Rosenberg fields questions and concerns from the folks at BBC

Jonathan Szydlo/BBC Managing Editor

The Student Government Council at the Biscayne Bay Campus hosted a town hall meeting giving the BBC community the chance to share their questions, comments, and concerns regarding the University, and more particularly BBC, with University President Mark Rosenberg.

Questions ranged from the expansion of course offerings at BBC, the hopeful growth of enrollment and structures, to the maintenance of invasive plant species

Rosenberg, Provost Douglas Wartzok and Vice Provost Steven Moll were introduced by SGC-BBC President and Vice President Denise Halpin and Emilio Collyer, respectively.

Then Rosenberg dove into business after congratulating the campus and its administration for improvements to academic programs and facilities that have occurred over the past two years, including the recent renovations to the Glenn Hubert Library, the Chaplin School of Hospitality and Tourism Management’s expansion of their teaching kitchen and fundraising, and plans that are in the works for converting the Mary Anne Wolfe Theatre into a “smart classroom.”

According to Rosenberg, his vision for the next 10 years at BBC is to increase enrollment at the campus’ three anchor programs, by doubling CSHTM, 80 to 90 percent at the School of Journalism and Mass Communication, and the School of Environment, Arts and Society by 500 percent.

According to the University’s Office of Institutional Research, CSHTM has 1,990 students enrolled, SJMC has 1,565 while SEAS’ enrollment information was not available at time of press.

However, as mentioned at the April 14 Strategic Plan Town hall meeting, public safety and access to the campus are critical for its growth. Rosenberg acknowledged at this town hall was that if a second entrance into BBC is not actualized, that he will place an enrollment cap on the three schools for the sake of preventing the overcrowding on the campus.

Other goals for the campus are a joint use facility with Alonzo and Tracy Mourning High School and Miami-Dade College, a possible training facility with the private sector for the School of Architecture, and the hopes of a partnership with the Scripps Howard Foundation, who was represented by their President and CEO Mike Philipps.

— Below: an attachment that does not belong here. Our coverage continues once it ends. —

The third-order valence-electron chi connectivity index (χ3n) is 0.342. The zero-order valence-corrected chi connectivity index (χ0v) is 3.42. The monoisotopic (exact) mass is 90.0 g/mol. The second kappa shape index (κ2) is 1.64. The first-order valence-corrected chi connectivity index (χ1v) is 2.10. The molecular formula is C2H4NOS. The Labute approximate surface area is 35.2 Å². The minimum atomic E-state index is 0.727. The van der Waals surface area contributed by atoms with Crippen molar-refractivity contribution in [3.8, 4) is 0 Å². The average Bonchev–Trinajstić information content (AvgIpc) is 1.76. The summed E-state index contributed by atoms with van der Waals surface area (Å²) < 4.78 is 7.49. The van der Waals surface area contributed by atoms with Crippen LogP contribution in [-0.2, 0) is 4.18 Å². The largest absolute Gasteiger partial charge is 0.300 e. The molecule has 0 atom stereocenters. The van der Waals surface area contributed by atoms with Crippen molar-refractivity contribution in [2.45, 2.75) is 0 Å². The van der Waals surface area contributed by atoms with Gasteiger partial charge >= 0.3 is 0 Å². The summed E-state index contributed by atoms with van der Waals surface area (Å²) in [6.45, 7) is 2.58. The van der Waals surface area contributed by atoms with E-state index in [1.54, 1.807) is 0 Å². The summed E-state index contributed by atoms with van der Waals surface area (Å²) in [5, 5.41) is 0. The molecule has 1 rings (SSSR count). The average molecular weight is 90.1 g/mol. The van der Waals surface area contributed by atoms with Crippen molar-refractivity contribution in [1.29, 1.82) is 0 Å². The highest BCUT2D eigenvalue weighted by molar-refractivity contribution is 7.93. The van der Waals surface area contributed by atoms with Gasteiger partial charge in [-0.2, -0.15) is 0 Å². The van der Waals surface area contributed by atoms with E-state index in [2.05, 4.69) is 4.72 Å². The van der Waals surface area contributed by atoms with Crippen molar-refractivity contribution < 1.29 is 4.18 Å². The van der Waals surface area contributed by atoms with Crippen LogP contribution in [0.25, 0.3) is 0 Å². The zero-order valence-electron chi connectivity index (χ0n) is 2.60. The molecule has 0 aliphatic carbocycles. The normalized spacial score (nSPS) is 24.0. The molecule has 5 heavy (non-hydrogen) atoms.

Students who had concerns with the conditions of Bay Vista Housing, or if there are any planned renovations were pleased to hear that there are plans to create replacement housing for Bay Vista, to be realized within the next two years, according to Moll.

Pablo Haspel, SGC-BBC speaker of the Senate, brought up the online course fee that is required for every online course a student is enrolled in, questioning what those fees are used for, since his constituents have been bringing this up to him.

“The fee will continue, although we will continue to drop it as the number of students that enroll [increases],” said Wartzok. “This isn’t a way of adding additional revenue; it’s the necessity of meeting the costs that are necessitated for providing online courses.”

The University’s environmental impact was also addressed in regards to providing more energy efficient technologies to the facilities at the University. This was addressed by John M. Cal, assistant vice president of Facilities and Management, informing those in attendance that the University ranks first in the state in terms of energy efficiency, a point that Rosenberg reluctantly acknowledged due to his dislike of number rankings.

The question and answer session ended up running about 20 minutes longer than expected, at which point Rosenberg allowed those in attendance with remaining questions to pose them and he will direct them to the appropriate administrator for the department which the questions concerned.

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